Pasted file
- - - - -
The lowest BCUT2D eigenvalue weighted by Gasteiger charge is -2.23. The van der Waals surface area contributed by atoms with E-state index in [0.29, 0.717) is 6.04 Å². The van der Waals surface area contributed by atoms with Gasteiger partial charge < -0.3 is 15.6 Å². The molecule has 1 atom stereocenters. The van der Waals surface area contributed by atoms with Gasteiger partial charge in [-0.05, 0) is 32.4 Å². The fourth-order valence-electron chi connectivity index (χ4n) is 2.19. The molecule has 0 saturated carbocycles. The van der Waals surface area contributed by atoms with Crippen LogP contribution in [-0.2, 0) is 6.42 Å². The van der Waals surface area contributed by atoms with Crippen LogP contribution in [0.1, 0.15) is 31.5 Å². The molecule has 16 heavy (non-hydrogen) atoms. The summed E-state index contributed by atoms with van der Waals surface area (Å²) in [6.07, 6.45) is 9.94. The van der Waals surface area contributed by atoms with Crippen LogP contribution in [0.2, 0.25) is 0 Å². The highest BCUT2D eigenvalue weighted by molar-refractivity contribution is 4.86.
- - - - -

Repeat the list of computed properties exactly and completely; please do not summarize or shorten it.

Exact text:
The lowest BCUT2D eigenvalue weighted by Gasteiger charge is -2.23. The van der Waals surface area contributed by atoms with E-state index in [0.29, 0.717) is 6.04 Å². The van der Waals surface area contributed by atoms with Gasteiger partial charge < -0.3 is 15.6 Å². The molecule has 1 atom stereocenters. The van der Waals surface area contributed by atoms with Gasteiger partial charge in [-0.05, 0) is 32.4 Å². The fourth-order valence-electron chi connectivity index (χ4n) is 2.19. The molecule has 0 saturated carbocycles. The van der Waals surface area contributed by atoms with Crippen LogP contribution in [-0.2, 0) is 6.42 Å². The van der Waals surface area contributed by atoms with Crippen LogP contribution in [0.1, 0.15) is 31.5 Å². The molecule has 16 heavy (non-hydrogen) atoms. The summed E-state index contributed by atoms with van der Waals surface area (Å²) in [6.07, 6.45) is 9.94. The van der Waals surface area contributed by atoms with Crippen LogP contribution in [0.2, 0.25) is 0 Å². The highest BCUT2D eigenvalue weighted by molar-refractivity contribution is 4.86.